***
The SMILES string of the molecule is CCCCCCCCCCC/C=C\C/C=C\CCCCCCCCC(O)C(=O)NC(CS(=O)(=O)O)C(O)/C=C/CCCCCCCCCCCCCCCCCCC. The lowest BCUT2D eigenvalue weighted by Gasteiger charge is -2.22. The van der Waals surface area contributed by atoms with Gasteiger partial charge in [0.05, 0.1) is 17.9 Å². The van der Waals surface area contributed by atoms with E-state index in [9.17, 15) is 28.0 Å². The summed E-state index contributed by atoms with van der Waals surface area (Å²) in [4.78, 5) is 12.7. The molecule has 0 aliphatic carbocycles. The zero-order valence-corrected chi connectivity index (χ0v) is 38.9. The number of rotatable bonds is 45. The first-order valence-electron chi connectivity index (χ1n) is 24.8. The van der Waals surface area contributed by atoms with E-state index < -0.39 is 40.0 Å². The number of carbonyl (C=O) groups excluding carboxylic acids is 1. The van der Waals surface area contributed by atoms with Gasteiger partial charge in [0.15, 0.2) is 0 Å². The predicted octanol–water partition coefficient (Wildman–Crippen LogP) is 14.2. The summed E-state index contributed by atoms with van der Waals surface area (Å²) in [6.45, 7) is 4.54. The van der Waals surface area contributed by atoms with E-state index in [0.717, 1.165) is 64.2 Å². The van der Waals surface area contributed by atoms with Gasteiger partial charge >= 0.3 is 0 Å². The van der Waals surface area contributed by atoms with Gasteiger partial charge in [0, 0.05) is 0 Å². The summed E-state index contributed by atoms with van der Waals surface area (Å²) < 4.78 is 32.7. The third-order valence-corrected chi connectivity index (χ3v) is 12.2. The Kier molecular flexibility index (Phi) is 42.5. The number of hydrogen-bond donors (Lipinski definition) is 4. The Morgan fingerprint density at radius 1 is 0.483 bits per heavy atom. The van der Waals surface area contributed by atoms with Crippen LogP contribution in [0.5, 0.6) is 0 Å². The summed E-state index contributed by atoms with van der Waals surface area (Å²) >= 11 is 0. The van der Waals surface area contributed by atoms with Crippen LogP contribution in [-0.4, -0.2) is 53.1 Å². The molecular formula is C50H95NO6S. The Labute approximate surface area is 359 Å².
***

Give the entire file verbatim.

The SMILES string of the molecule is CCCCCCCCCCC/C=C\C/C=C\CCCCCCCCC(O)C(=O)NC(CS(=O)(=O)O)C(O)/C=C/CCCCCCCCCCCCCCCCCCC. The lowest BCUT2D eigenvalue weighted by Gasteiger charge is -2.22. The van der Waals surface area contributed by atoms with Gasteiger partial charge in [0.05, 0.1) is 17.9 Å². The van der Waals surface area contributed by atoms with E-state index in [9.17, 15) is 28.0 Å². The summed E-state index contributed by atoms with van der Waals surface area (Å²) in [4.78, 5) is 12.7. The molecule has 0 aliphatic carbocycles. The zero-order valence-corrected chi connectivity index (χ0v) is 38.9. The number of rotatable bonds is 45. The first-order valence-electron chi connectivity index (χ1n) is 24.8. The van der Waals surface area contributed by atoms with E-state index < -0.39 is 40.0 Å². The number of carbonyl (C=O) groups excluding carboxylic acids is 1. The van der Waals surface area contributed by atoms with Gasteiger partial charge in [0.15, 0.2) is 0 Å². The predicted octanol–water partition coefficient (Wildman–Crippen LogP) is 14.2. The summed E-state index contributed by atoms with van der Waals surface area (Å²) in [6.45, 7) is 4.54. The van der Waals surface area contributed by atoms with E-state index in [0.717, 1.165) is 64.2 Å². The van der Waals surface area contributed by atoms with Gasteiger partial charge >= 0.3 is 0 Å². The van der Waals surface area contributed by atoms with Gasteiger partial charge in [0, 0.05) is 0 Å². The summed E-state index contributed by atoms with van der Waals surface area (Å²) < 4.78 is 32.7. The third-order valence-corrected chi connectivity index (χ3v) is 12.2. The Kier molecular flexibility index (Phi) is 42.5. The number of hydrogen-bond donors (Lipinski definition) is 4. The Morgan fingerprint density at radius 1 is 0.483 bits per heavy atom. The van der Waals surface area contributed by atoms with Crippen LogP contribution in [0.5, 0.6) is 0 Å². The summed E-state index contributed by atoms with van der Waals surface area (Å²) >= 11 is 0. The van der Waals surface area contributed by atoms with Crippen LogP contribution in [-0.4, -0.2) is 53.1 Å². The molecular formula is C50H95NO6S. The Labute approximate surface area is 359 Å².